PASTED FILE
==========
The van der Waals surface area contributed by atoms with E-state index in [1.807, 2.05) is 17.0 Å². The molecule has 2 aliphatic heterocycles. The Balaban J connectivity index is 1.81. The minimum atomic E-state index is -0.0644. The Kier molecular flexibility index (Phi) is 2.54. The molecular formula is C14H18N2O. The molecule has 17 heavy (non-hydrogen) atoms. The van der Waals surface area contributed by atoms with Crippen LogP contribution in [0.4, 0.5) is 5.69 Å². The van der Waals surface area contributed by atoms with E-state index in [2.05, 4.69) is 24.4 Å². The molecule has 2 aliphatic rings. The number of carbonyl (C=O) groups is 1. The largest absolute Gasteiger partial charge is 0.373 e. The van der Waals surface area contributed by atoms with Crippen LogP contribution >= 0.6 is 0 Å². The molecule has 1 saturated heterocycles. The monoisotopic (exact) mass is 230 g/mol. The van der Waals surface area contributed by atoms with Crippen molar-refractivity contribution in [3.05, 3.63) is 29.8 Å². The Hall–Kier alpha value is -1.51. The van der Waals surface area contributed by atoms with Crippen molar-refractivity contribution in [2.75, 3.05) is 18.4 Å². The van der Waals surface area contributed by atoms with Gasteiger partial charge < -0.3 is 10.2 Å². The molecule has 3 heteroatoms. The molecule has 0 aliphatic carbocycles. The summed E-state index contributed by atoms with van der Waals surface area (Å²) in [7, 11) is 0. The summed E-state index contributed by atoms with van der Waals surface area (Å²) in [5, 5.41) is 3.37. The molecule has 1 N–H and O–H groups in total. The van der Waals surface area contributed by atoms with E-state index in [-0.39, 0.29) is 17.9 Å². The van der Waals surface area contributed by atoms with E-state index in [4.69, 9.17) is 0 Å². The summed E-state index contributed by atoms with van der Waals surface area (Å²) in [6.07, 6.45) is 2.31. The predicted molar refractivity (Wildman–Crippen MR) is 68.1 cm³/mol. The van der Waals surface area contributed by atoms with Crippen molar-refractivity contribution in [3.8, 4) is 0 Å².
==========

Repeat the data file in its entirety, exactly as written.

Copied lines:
The van der Waals surface area contributed by atoms with E-state index in [1.807, 2.05) is 17.0 Å². The molecule has 2 aliphatic heterocycles. The Balaban J connectivity index is 1.81. The minimum atomic E-state index is -0.0644. The Kier molecular flexibility index (Phi) is 2.54. The molecular formula is C14H18N2O. The molecule has 17 heavy (non-hydrogen) atoms. The van der Waals surface area contributed by atoms with Crippen LogP contribution in [0.4, 0.5) is 5.69 Å². The van der Waals surface area contributed by atoms with E-state index in [2.05, 4.69) is 24.4 Å². The molecule has 2 aliphatic rings. The number of carbonyl (C=O) groups is 1. The largest absolute Gasteiger partial charge is 0.373 e. The van der Waals surface area contributed by atoms with Crippen LogP contribution >= 0.6 is 0 Å². The molecule has 1 saturated heterocycles. The monoisotopic (exact) mass is 230 g/mol. The van der Waals surface area contributed by atoms with Crippen molar-refractivity contribution in [3.05, 3.63) is 29.8 Å². The Hall–Kier alpha value is -1.51. The van der Waals surface area contributed by atoms with Crippen molar-refractivity contribution in [2.75, 3.05) is 18.4 Å². The van der Waals surface area contributed by atoms with Gasteiger partial charge < -0.3 is 10.2 Å². The molecule has 3 heteroatoms. The molecule has 0 aliphatic carbocycles. The summed E-state index contributed by atoms with van der Waals surface area (Å²) in [7, 11) is 0. The summed E-state index contributed by atoms with van der Waals surface area (Å²) in [5, 5.41) is 3.37. The molecule has 1 N–H and O–H groups in total. The van der Waals surface area contributed by atoms with E-state index in [-0.39, 0.29) is 17.9 Å². The van der Waals surface area contributed by atoms with E-state index in [4.69, 9.17) is 0 Å². The summed E-state index contributed by atoms with van der Waals surface area (Å²) in [6.07, 6.45) is 2.31. The predicted molar refractivity (Wildman–Crippen MR) is 68.1 cm³/mol. The van der Waals surface area contributed by atoms with Crippen molar-refractivity contribution in [3.8, 4) is 0 Å².